Bhagwad Gita in Braille language
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Last Updated: Monday, December 03, 2007, 00:00
  
New Delhi, Dec 03: A spiritual awareness organisation in the Capital has brought out the first ever Braille version of Hindu scripture Shrimad Bhagwad Gita for the visually impaired.

Rambhadracharya, the head of Ramanandcharya Tulsi Peetha from Chitrakoot a visually impaired scholar himself, released the Braille version last week at a function organised by the Adhyatmika Chetana Samiti at a blind school here.

"We have already printed different books like Krishna Chalisa, Durga Chalisa, Hanuman Chalisa, Sundar Kand. We have added Shrimad Bhagwad Gita to the same list, which has been printed in three parts in Braille language," said Pandit Ramkumar Sharma, Founder and Chairman Adhyatmika Chetana Samiti.

"These are the spiritual scriptures, the treasure of saints which many children are completely unaware of. They can't read it and they can't understand it, the only reason being the lack of availability of books in Braille language," Pandit Sharma added.

Various social and religious organisations from different parts of country participated in the function.

Manohar Lal Buddhiraj, President of Dharmika Mahasangha, Delhi chapter said that it was a long cherished dream coming true to bring out the Gita in Braille.

"Our blind friends will be able to cherish everything that we get by reading Bhagwad Gita with our eyes. By reading Bhagwad Gita, they will not face problems and the difficulties that they are facing today. We were involved in this project for past six years," said Manohar Lal Buddhiraja, President, Dharmika Mahasangha, Delhi chapter.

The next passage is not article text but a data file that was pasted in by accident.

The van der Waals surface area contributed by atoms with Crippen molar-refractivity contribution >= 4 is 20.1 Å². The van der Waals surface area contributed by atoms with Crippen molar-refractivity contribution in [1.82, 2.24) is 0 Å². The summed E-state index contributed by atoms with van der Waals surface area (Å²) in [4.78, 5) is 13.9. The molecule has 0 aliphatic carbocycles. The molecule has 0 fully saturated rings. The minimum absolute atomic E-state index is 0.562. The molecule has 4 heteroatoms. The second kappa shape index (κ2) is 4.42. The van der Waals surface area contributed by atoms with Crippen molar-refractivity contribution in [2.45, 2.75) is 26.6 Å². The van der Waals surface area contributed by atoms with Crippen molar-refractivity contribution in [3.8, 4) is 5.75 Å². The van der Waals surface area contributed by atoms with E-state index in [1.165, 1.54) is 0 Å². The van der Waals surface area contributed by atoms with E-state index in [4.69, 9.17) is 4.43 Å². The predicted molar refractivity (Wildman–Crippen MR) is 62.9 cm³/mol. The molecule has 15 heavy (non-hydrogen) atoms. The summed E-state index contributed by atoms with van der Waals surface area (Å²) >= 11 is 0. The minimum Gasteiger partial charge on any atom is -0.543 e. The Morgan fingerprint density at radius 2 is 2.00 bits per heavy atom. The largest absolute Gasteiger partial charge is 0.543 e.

Teachers and the students of the Blind School said that after availability of holy books in Braille language, they will be able to understand philosophy and religious ethics easily and more clearly.

"We used to hear about it what Krishna has said something about the Hindu culture. He delivered a sermon to Arjuna. But today we can read it ourselves by our hands and we feel every single letter. When we read every word ourselves then we will be able to understand it's real meaning well," said Anant, a student, Adhyatmika Chetna Samiti, Delhi.

Adhyatmika Chetana Samiti has plans to provide the copies of Shrimad Bhagwad Gita free of cost to the visually impaired. The spiritual organisation has been active in the welfare of the visually challenged since being founded in 2004.

Shrimad Bhagwad Gita is a conversation between Lord Krishna and Arjuna on the battlefield of Kurukshetra just prior to the start of a climactic war.

Responding to Arjuna's confusion and moral dilemma, Krishna explains to Arjuna his duties as a warrior and Prince and elaborates on a number of different Yogic and Vedantic philosophies, with examples and analogies.

This has led to the Gita often being described as a concise guide to Hindu philosophy and also as a practical, self-contained guide to life.

Bureau Report


First Published: Monday, December 03, 2007, 00:00


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